During the war, crossing the North Sea was punishable by death. At the North Sea Traffic Museum you will get an insight into the lives of those who defied this ban.
Most fled over to Great Britain to enlist in the Allied Forces, and many risked their lives to transport weapons, agents and equipment back to the resistance movement in Norway. The resistance campaign in Norway would not have been possible without these secret and dangerous operations. In the exhibition about the North Sea traffic, you will see how many of those involved in the resistance, for example in Telavåg, risked much to run this illegal North Sea traffic. You will also learn about how important the cooperation with Great Britain was for the resistance campaign in Norway.
A well-disguised network of resistance fighters ensured that Norwegian men and children who wished to enlist were able to flee to Great Britain. In the North Sea Traffic exhibition you can get up close to the people who had different roles to play in this traffic. You can read dramatic escape stories, and you will get an insight into the enormous risk it was to defy the Nazis and take on the seas. You will also see that the so-called normal Norwegian women and men undertook an invaluable, but little talked about, effort to organize escapes and meet boats that came from Great Britain.
The Shetland Gang
There is a large focus on the Shetland Gang, one of the most famous groups involved in the North Sea traffic, who in the beginning used fishing boats to transport agents and equipment from Shetland to the Norwegian coast. In the exhibition you will learn more about these dramatic operations.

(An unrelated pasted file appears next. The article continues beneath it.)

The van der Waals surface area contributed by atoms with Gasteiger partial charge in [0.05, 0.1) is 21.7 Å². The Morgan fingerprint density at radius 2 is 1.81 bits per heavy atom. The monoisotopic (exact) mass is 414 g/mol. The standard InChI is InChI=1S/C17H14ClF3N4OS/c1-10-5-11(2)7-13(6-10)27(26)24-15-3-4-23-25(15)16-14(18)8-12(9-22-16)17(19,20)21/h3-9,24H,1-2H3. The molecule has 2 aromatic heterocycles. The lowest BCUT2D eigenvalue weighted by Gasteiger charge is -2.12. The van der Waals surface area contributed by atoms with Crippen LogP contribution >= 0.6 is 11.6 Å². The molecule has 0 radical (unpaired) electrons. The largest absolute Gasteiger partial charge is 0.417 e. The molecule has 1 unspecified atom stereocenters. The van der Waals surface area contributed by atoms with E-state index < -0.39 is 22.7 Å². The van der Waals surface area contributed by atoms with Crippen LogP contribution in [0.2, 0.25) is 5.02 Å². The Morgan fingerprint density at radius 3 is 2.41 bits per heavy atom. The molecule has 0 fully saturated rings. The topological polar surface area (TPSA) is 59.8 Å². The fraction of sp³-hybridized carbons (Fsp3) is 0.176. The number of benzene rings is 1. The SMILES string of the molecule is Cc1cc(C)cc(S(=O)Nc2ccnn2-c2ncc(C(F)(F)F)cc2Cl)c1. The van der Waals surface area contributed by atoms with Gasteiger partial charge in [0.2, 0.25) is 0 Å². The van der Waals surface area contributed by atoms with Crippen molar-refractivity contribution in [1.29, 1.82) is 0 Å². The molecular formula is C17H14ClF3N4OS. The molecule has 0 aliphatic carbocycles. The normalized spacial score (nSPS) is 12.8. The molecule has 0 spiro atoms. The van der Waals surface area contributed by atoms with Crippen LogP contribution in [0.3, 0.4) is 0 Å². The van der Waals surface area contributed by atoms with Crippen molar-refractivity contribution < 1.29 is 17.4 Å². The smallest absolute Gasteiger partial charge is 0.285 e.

Unique images and artefacts
In the exhibition you can see authentic photographs of people fleeing, and gain an insight into their dramatic stories. You can see among other things some of Leif Larsen's (Shetlands Larsen) uniforms, weapons, and not least, medals. Leif Larsen is the highest decorated Allied sea officer from the Second World War.
Still-image film, audio guide, and digital library
You can gain an insight into the different stories through different still-image films. There is also an audio guide for the exhibition, through which you can learn more about the artefacts and the stories associated with them. In our digital library, you will find a trove of images of the North Sea traffic. There is a 25 minute film called “Telavågtragedien” (The Telavåg Tragedy), which shows how the events in Telavåg were a result of the North Sea traffic being exposed. The exhibition is appropriate for all ages, but is most suitable for adults and children over the age of 12.